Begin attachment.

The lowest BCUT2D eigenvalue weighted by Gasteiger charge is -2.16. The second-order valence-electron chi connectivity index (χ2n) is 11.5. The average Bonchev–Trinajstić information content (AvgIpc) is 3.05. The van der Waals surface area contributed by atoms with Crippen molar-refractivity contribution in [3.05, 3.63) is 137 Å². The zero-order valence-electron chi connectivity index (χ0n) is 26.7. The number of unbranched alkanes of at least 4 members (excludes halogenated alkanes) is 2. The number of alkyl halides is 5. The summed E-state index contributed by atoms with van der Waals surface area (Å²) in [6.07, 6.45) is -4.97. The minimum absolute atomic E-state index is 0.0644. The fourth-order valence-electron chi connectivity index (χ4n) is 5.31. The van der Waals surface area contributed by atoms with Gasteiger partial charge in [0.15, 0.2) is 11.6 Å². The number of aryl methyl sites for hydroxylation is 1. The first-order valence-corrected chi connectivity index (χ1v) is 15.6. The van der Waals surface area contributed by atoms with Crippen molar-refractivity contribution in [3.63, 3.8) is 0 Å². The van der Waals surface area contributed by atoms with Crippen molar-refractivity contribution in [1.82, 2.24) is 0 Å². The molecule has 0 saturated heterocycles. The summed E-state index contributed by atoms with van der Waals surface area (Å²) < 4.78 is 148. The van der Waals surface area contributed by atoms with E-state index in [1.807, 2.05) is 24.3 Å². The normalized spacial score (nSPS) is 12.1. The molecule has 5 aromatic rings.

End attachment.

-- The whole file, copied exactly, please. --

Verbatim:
The lowest BCUT2D eigenvalue weighted by Gasteiger charge is -2.16. The second-order valence-electron chi connectivity index (χ2n) is 11.5. The average Bonchev–Trinajstić information content (AvgIpc) is 3.05. The van der Waals surface area contributed by atoms with Crippen molar-refractivity contribution in [3.05, 3.63) is 137 Å². The zero-order valence-electron chi connectivity index (χ0n) is 26.7. The number of unbranched alkanes of at least 4 members (excludes halogenated alkanes) is 2. The number of alkyl halides is 5. The summed E-state index contributed by atoms with van der Waals surface area (Å²) in [6.07, 6.45) is -4.97. The minimum absolute atomic E-state index is 0.0644. The fourth-order valence-electron chi connectivity index (χ4n) is 5.31. The van der Waals surface area contributed by atoms with Gasteiger partial charge in [0.15, 0.2) is 11.6 Å². The number of aryl methyl sites for hydroxylation is 1. The first-order valence-corrected chi connectivity index (χ1v) is 15.6. The van der Waals surface area contributed by atoms with Crippen molar-refractivity contribution in [3.63, 3.8) is 0 Å². The van der Waals surface area contributed by atoms with Crippen molar-refractivity contribution in [1.82, 2.24) is 0 Å². The molecule has 0 saturated heterocycles. The summed E-state index contributed by atoms with van der Waals surface area (Å²) < 4.78 is 148. The van der Waals surface area contributed by atoms with E-state index in [1.807, 2.05) is 24.3 Å². The normalized spacial score (nSPS) is 12.1. The molecule has 5 aromatic rings.